Monday, 18 January 2010

The Bullring

The Bidvest Wanderers Cricket Stadium, affectionately known as the "Bullring" because of its intimidatory atmosphere, is a relatively small ground with steepish stands capable of accommodating 35000 passionate cricket fans in the heart of Africa’s commercial capital - Johannesburg. Add to this, dramatic thunderstorms, the final test against the English in a must win for the host country, 30 degree heat, some controversy, a fast bouncing pitch and it is very difficult to avoid getting a ticket if you have an opportunity to watch a late afternoon session, like this blogger had on Saturday.

The advantage of a five day cricket test, even in a late afternoon session, is that there is time to observe. If you think that advertising space on the back of a toilet door has value, it is nothing in comparison to the opportunities for marketers to exploit the thinking time of a captive during a cricket test and somewhat healthier for the captive too!

Apart from the RSA ambush of three slips, a gully and short leg to thwart England’s attempt to launch their rearguard action that evening, Investec were taking on Standard Bank (Africa's largest bank) in their own form of aggression - competitive advertising. An electronic billboard flashed relative newcomer Investec every so often conveniently against the backdrop of the impressive Standard Bank hospitality suite. Not only did Investec get the space, the flashes managed to mimic the white on blue colours of the market leader.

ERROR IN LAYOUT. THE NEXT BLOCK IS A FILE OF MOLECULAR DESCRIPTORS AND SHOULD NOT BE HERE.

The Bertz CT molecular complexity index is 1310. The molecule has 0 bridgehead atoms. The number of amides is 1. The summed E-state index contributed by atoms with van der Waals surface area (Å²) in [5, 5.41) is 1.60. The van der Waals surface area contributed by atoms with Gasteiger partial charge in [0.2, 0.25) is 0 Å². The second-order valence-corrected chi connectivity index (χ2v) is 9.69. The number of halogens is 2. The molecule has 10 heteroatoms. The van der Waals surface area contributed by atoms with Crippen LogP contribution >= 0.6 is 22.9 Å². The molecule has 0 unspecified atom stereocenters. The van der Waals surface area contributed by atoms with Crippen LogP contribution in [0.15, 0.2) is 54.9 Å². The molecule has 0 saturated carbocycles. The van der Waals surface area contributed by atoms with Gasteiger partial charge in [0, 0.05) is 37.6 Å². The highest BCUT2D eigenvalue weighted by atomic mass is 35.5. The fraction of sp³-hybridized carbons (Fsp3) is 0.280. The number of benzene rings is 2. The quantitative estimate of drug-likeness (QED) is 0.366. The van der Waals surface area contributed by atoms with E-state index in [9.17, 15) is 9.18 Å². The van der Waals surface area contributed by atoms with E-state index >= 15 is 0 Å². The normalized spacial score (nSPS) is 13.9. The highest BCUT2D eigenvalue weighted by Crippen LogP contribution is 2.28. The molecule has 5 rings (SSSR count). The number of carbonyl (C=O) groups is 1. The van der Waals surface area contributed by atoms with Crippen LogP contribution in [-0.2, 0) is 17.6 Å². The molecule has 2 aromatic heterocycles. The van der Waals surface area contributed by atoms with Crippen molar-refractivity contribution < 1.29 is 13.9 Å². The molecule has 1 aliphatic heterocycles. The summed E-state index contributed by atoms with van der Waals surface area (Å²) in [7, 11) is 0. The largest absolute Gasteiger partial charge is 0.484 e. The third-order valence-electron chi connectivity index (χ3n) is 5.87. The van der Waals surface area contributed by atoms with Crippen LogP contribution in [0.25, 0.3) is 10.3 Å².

Not to be outdone, the food and beverage industry was raging its own battle. Coca-Cola, no stranger to competitive marketing, was doing its best to upstage local market leader in the sports drink category (Energade) with its Powerade billboard alongside. Meanwhile, Nando’s, probably RSA’s most successful international food franchise brands and well known for its opportunistic marketing, found itself selling its food alongside a Nino’s eatery adorned in a similar white and green. It is when you see what happens in sports stadiums that you consider the impact of (and some argue, reason for) the controversially restrictive Metcash ambush marketing decision ahead of the Fifa World Cup 2010 or why the 2003 Rugby World Cup was not offered to New Zealand in 2003, over stadia contractual disputes.

Moving away from competitive marketing, it is interesting to note that despite the efforts of Steyn, Morkel and/or Parnell, whose bowling caused havoc that evening, their success is unlikely to ever be as commercially valuable to a sponsor as the batting scalps they claim, simply because the advertising space on a batsman’s bat is more prominent for television viewing. There was also a notable absence of law firm advertising. Perhaps this is because of budgets cuts or because sports box hosting is passé for legal service firms?

Finally, during one of the rain/bad light breaks, the electronic scoreboard lit up with a message. It was not a New Year’s message but an order that all spectators “shall not discriminate” described in about 20 words, which included “acts“ which might “intimidate” those of a different “national origin”. Plainly, it did not stop the partisan crowd cheering the fall of an English wicket or the intimidatory marketing on display. It was hardly intended to either.

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